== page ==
Actually I found it! Here is the survey: Trúarlíf Íslendinga (2004). This is the largest survey of its kind regarding religion in Iceland in a long time and should be the basis for writing about religious attitudes in Iceland. --Cessator 20. jan 2010 kl. 20:54 (UTC)[]

Here is a suggestion (written in English because, well, it may be of use on the English Wikipedia as well). If anyone would like to translate this into Faroese, please do:

"About 283 thousand inhabitants (89.3 per cent) are members of Christian congregations, of which most (251.331 people or 79,1 per cent) are members of the Church of Iceland. However, according to a 2004 survey Trúarlíf Íslendinga: Viðhorfskönnun (2004), p. 26. only 69.3 per cent claimed to be religious, whereas 19.1 per cent said they were not religious and 11.6 per cent said they were not able to say whether or not they were religious. Of those who said they were religious 76.3 per cent said that they were Christian, whereas 22.4 per cent said that they "believed in their own way" Trúarlíf Íslendinga: Viðhorfskönnun (2004), p. 28. This would indicate that in fact 52.9 per cent of Icelanders are actually Christian despite the membership numbers in Christian congregations.

Moreover, when asked to select a statement that best represented their opinion, 39.4 per cent of Icelanders said they believe in the existence of a benevolent god to whom one can pray, 19.2 per cent said that god must exist or else life would be meaningless, 19.7 per cent said that it is impossible to know whether or not god exists, 26.2 per cent said that no god exists which has not been created by man, 9.4 per cent said that god created the universe and presided over it and 9.7 per cent said that none of the aforementioned statements represented their opinion. Trúarlíf Íslendinga: Viðhorfskönnun (2004), p. 30. --Cessator 20. jan 2010 kl. 21:37 (UTC)[]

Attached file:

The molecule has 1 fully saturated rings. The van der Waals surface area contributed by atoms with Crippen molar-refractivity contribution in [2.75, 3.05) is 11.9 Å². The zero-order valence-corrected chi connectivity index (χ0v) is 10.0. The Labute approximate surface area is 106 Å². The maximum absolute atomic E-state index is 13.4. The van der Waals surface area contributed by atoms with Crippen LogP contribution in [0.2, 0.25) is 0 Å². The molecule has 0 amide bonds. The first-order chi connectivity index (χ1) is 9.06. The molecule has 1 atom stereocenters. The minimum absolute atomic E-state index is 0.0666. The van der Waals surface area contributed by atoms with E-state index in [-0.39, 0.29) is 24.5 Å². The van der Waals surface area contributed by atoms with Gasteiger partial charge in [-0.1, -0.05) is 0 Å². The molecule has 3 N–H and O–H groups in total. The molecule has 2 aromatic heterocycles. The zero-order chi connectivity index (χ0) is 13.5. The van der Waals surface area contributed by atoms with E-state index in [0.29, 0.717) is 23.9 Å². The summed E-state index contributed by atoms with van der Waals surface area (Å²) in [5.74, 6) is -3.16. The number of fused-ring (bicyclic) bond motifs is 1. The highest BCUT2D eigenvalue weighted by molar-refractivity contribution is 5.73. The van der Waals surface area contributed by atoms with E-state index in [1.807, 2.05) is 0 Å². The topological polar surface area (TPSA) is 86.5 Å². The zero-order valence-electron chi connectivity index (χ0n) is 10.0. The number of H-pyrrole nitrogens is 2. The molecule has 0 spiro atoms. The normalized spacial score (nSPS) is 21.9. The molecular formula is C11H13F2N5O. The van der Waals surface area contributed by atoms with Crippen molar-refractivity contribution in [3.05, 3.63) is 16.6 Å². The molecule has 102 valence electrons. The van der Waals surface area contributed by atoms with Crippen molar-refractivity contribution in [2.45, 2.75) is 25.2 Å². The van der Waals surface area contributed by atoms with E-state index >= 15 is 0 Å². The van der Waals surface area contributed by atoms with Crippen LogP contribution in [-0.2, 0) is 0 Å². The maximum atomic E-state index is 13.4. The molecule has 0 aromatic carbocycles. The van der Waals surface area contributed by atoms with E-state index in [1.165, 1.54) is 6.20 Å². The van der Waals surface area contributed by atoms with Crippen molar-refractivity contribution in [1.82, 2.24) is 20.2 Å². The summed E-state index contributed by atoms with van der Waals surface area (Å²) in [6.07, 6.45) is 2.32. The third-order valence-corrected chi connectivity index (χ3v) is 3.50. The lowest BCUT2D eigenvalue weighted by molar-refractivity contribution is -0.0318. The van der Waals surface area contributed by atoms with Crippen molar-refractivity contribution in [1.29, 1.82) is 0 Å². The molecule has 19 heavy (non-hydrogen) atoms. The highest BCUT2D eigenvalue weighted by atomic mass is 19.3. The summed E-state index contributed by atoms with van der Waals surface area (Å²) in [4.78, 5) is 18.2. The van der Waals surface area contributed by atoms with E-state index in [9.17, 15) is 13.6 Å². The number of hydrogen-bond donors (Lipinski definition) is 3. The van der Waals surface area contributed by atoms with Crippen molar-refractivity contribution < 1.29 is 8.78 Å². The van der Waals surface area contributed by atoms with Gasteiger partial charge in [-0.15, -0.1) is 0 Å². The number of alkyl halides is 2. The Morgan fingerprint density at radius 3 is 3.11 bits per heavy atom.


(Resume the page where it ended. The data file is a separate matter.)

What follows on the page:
I was not referring to pagans ("hedningar"), although this is the same word, and of course neopaganism is of some interest as regards Iceland.
I should explain the secondary Faroese use of "heiðin", as it has been explained to me. Since the various elves or gnomes or huldufólk or similar "nature spirits" supposedly were not baptised, they were often referred to as "heathens". This is often a way to refer to nature spirits in kvæði.
Have you planned to add your English text supra to e.g. the article en:Religion in Iceland?Jörgen B 21. jan 2010 kl. 16:25 (UTC)[]
Ah, I see. I only understand a little bit of Faroese, being a native speaker of Icelandic, but I can't really say I know the language. I have already added the text above to the article en:Religion in Iceland (see en:Religion_in_Iceland#Modern Iceland). I can translate it into Icelandic, but I'm afraid I cannot translate it into Faroese. Cessator 21. jan 2010 kl. 16:35 (UTC)[]

Ef maður fer eftir skoðanakönnunum, t.d. Eurobarometer, þá eru (Eurobarometer 2005) 86% Íslendinga trúaðir, 11% trúlaus og 3% eru óviss. Af þessum 86% sem trúa einhverju eru kristnir Íslendingar í minnihluta. Líklega er 1/3 þjóðarinnar kristinn - afgangur hinna trúuðu eru skv. þessari könnun einhvers konar spíritistar - Jesús kemur ekki við sögu

Tölurnar voru: Trúirðu á guð? 38%. Þessi hópur inniheldur alla kristna og svo þá, sem trúa á guð en ekki Jesúm.

Trúirðu, að til séu æðri máttarvöld, einhver "lífsandi" etc.? 48%

Trúirðu ekki á neitt: 11%.

Veiztu ekki, hverju þú trúir: 3%.

Kristnir Íslendingar eru í minnihluta. Flestir trúa á eitthvað, en hvað það er, er persónubundið og Kristur kemur fremur sjaldan við sögu. Kær kveðja 28. aug 2012 kl. 18:42 (UTC)[]